Well, it was 1923’s autumn. Rothko found work in New York’s garment district.
While visiting a friend at the Art Students League of New York, he came across a few students who were sketching a model.
He believed that the thing he witnessed was the beginning of his career as an artist.
Later, he enrolled at Parsons (the School for Design), where he met Arshile Gorky.
Gorky’s leadership of the class was defined by Rothko as overcharged with supervision.
That same autumn, he took courses at the Art Students League, where he was introduced by Max Weber.
The eagerness to learn about modern art and view crafts as a tool of emotion began with Rothko.
Rothko’s Career in New York
After Rothko moved to New York, he landed in a rich artistic environment, which proved to be a big turning point in his life.
In 1928, Mark, along with a group of young artists, exhibited works at the Opportunity Gallery.
The colors of his paintings, dark and gloomy effects, moody interiors, and urban scenes were accepted among the peers of the city.
We already know the people who influenced Rothko in certain ways. But there is one primary member who stands out on the list.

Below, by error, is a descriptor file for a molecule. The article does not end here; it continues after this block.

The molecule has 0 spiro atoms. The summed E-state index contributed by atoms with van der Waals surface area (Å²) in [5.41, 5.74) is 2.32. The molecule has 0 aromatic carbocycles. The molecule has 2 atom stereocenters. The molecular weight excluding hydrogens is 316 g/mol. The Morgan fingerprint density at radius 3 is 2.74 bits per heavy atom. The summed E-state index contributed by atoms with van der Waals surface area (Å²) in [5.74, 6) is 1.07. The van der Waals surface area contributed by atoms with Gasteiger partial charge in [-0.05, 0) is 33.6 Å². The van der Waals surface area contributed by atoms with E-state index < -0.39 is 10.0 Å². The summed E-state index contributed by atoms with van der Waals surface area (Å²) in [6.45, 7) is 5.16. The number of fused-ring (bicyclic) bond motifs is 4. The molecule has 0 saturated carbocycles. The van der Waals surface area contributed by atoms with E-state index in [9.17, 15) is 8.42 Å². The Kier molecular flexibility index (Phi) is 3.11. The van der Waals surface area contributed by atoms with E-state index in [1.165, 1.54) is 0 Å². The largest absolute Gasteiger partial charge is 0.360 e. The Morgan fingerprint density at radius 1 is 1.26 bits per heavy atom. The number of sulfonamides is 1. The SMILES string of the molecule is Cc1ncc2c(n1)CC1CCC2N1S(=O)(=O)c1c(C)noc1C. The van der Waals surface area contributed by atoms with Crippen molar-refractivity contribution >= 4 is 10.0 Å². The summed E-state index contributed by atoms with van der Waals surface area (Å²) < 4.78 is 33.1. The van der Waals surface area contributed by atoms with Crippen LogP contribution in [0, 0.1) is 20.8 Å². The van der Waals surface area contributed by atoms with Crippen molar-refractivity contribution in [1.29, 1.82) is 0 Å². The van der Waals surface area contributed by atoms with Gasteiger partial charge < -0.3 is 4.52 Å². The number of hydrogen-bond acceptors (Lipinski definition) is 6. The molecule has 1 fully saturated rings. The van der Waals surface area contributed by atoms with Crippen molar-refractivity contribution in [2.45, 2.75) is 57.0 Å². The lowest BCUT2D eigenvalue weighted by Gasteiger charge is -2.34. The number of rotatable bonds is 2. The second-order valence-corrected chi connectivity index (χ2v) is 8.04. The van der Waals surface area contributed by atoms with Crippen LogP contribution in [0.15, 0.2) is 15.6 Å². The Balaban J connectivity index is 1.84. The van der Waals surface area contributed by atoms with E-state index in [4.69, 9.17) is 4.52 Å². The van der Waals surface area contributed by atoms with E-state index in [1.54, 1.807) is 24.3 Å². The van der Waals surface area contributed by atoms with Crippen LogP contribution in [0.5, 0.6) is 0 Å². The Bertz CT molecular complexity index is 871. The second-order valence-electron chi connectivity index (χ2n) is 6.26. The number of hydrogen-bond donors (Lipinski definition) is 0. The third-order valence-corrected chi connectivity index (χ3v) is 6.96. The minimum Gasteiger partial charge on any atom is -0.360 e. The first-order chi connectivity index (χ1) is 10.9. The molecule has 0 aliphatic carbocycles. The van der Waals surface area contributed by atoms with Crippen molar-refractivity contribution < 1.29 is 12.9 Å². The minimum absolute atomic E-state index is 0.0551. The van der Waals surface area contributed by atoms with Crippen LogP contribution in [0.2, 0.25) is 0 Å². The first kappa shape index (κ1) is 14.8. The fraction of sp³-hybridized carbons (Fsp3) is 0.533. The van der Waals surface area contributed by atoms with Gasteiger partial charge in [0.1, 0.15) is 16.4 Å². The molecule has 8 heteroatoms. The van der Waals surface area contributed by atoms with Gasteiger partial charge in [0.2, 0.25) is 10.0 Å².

You know who that person was.
It was Milton Avery, an American modern painter, who not only had a huge impact on guiding Rothko but also implemented the idea in his mind about the possibility of a life as a professional artist.
Soon Rothko began to develop artworks that were related to the subject matter, including abstract artworks and rich colors, as seen in his works Bathers or Beach Scene (1933-1934).
His First Solo Show
Rothko had his first East Coast solo exhibition in New York at the Contemporary Art Gallery.
He displayed fifteen oil paintings, which captivated art critics.
His rich use of colors and portrayal of paintings that play with human feelings made him renowned in the history of art.
The way he reflected abstraction in his paintings made him one of the most famous abstract artists of all time.
In 1936, he even began to write a book, which he eventually never finished.